Stephens said; “I don’t think it’s a time to increase risk when you’re already starting in a maybe less attractive place. We’re able and willing to be patient, even if we don’t meet that particular return goal, both within ILS and overall.

“I’d rather increase risk when I don’t need to, as opposed to maybe when you do. But that said, we’re not taking down the strategy we still find it attractive relative to other opportunities.”

This is holding back the ability of pension funds to get as invested in the ILS asset class as they would like to, which also promises to bring additional capital into the space as soon as opportunities to allocate more emerge.

That is one reason that continued growth of ILS is expected, as so many of the world’s biggest pension funds are now at this stage of understanding and appreciating ILS, being invested to gain experienced but waiting for the right time to upsize allocations.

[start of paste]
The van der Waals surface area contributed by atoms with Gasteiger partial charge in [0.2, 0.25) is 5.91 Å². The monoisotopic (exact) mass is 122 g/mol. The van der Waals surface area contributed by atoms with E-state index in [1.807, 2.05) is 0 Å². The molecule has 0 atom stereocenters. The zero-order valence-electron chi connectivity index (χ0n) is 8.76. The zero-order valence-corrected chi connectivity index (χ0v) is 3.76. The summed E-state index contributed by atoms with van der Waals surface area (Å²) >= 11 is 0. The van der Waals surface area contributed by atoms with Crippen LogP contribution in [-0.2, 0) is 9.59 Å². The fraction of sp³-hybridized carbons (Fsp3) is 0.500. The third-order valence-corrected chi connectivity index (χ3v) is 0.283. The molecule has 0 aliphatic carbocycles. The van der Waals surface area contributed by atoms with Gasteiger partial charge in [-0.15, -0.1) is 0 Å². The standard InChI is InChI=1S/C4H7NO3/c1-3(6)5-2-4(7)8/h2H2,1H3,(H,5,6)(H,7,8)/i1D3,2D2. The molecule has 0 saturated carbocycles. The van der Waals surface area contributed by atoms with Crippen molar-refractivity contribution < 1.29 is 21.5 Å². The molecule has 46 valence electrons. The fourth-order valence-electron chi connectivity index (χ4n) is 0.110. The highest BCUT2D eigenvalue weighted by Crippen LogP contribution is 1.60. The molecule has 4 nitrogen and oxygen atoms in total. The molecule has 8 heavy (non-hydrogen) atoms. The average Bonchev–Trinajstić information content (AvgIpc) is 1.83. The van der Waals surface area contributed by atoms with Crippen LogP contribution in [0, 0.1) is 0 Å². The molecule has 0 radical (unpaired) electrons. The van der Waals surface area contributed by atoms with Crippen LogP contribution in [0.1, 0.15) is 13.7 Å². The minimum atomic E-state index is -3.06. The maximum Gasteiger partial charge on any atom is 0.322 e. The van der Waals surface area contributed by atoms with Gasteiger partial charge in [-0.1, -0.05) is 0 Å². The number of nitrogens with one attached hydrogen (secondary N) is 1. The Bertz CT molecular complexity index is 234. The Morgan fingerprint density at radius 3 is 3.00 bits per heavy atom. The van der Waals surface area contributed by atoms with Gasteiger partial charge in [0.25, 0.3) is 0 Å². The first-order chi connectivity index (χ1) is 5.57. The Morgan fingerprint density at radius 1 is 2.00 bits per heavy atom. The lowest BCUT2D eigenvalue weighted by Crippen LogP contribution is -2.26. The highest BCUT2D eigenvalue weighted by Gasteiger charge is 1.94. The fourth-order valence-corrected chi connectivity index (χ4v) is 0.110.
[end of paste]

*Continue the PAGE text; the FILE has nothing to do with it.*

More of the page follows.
“We know that we have a pool of capital that we could be putting to work but now is not the time,” Stephens explained.

The importance of educating itself is key for pension funds allocating into ILS and Stephens said that for Utah Retirement Systems the view of the asset class has matured.

“We fully recognise and understand that we’re going to lose a lot of money one day and at that point I don’t think it will be a difficult conversation to say hey we’ve just lost a bunch of money but we’re looking to up the ante here,” he said.